CHAMPAIGN, Ill. — I slowly turn each page of Florence Lee’s large paper scrapbook, making sure not to wrinkle any of the items she placed inside. Its contents offer a snapshot of student life in the early 20th century at the University of Illinois: a laminated orange and blue button from a homecoming football game, a brochure from the Anti-Cigarette League of America, ribbons and tickets from Dad’s Day events and dozens of photographs of scenes around campus, including personal photographs of Florence Lee with her family and friends. All of these items were either glued or, in the case of some of the flat paper items, had their corners tucked into angled slots cut into the pages. The items that Florence Lee placed in this scrapbook come from her undergraduate years at the University of Illinois – 1917-20. This memento offers a window into that time.
I’m in the University’s Student Life and Culture Archives, searching for images of Busey Hall, or the “Women’s Residence Hall,” as it was called back then. Eventually I find what I’m looking for: a photograph of Busey Hall. However, this is not an ordinary photograph: Hundreds of people are crowded in front of the building, all of them wearing flat-topped, military-style hats. A marching band sits in front of the capped individuals, encircling a flagpole. Their silver tuba and trombone bells shine brightly in the sepia-tone photograph. Someone, perhaps Lee herself, printed a caption in thick white ink across the middle of the photo. It reads:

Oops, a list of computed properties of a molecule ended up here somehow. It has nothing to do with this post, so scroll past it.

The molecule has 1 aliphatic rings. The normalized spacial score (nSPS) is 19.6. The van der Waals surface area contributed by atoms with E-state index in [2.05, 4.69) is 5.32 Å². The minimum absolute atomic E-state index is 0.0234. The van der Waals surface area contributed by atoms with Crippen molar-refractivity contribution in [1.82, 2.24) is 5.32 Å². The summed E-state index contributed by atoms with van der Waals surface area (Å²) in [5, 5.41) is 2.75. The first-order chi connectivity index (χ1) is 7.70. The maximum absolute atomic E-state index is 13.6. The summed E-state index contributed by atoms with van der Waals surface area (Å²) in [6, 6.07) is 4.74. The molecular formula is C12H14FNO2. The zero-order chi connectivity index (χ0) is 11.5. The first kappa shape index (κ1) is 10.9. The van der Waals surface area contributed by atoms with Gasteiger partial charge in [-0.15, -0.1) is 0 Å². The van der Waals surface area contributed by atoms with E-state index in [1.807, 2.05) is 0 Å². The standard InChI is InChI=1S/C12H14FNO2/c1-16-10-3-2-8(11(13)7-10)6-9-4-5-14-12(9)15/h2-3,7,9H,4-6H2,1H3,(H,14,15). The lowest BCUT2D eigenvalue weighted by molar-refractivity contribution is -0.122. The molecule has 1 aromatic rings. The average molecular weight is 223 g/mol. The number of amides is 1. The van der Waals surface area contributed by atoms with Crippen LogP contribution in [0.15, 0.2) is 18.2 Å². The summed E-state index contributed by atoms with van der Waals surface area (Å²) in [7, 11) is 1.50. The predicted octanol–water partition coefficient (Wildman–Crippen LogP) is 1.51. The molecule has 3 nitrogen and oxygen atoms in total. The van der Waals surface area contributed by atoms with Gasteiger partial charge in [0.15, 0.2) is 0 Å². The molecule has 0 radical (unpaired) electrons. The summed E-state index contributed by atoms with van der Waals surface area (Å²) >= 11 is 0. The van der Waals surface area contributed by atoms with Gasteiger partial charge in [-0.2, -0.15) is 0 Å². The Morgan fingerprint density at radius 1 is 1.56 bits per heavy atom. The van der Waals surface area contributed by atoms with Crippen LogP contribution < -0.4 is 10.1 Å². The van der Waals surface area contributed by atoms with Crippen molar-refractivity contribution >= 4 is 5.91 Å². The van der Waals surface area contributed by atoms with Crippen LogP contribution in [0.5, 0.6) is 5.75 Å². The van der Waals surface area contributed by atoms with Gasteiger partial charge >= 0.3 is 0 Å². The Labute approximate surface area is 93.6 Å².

Presentation of Womans’ Residence Hall to Aviators
“Raising the flag.” Nov, 14, 17!
I think to myself, “Jackpot!” Luckily, Florence didn’t glue this photograph, and instead chose to place it using cuts made on the page. I remove it from its page, scan it into my computer and lightly place it back in its original location.
This item will help illustrate an online interactive map I’m creating that chronicles events on campus during World War I. This photograph, in particular, illustrates the sacrifices students made to accommodate the soldiers-in-training who moved to campus, including the university’s female students, who waited an extra year before moving into their newly built residence hall.
My work is part of a bigger project. Mapping History at the University of Illinois is a collection of interactive maps that illustrate the university’s rich 150-year history. I hope these maps will connect students, faculty and staff to the history of our campus, telling us new stories about the buildings and spaces we interact with every day.
To see more of Porto’s interactive map, go to:
World War I and the University of Illinois: 1917-1920 Story Map
The U. of I. Archives acquired Florence Lee's scrapbook in 1991, a few months after her death at age 91.
Photo caption: Information sciences graduate student Joseph Porto searches through the scrapbook of a student who attended the university 100 years ago.
Photo by L. Brian Stauffer
Story by Joseph Porto, School of Information Sciences Graduate Student, reposted from the Illinois News Bureau (February 6, 2018).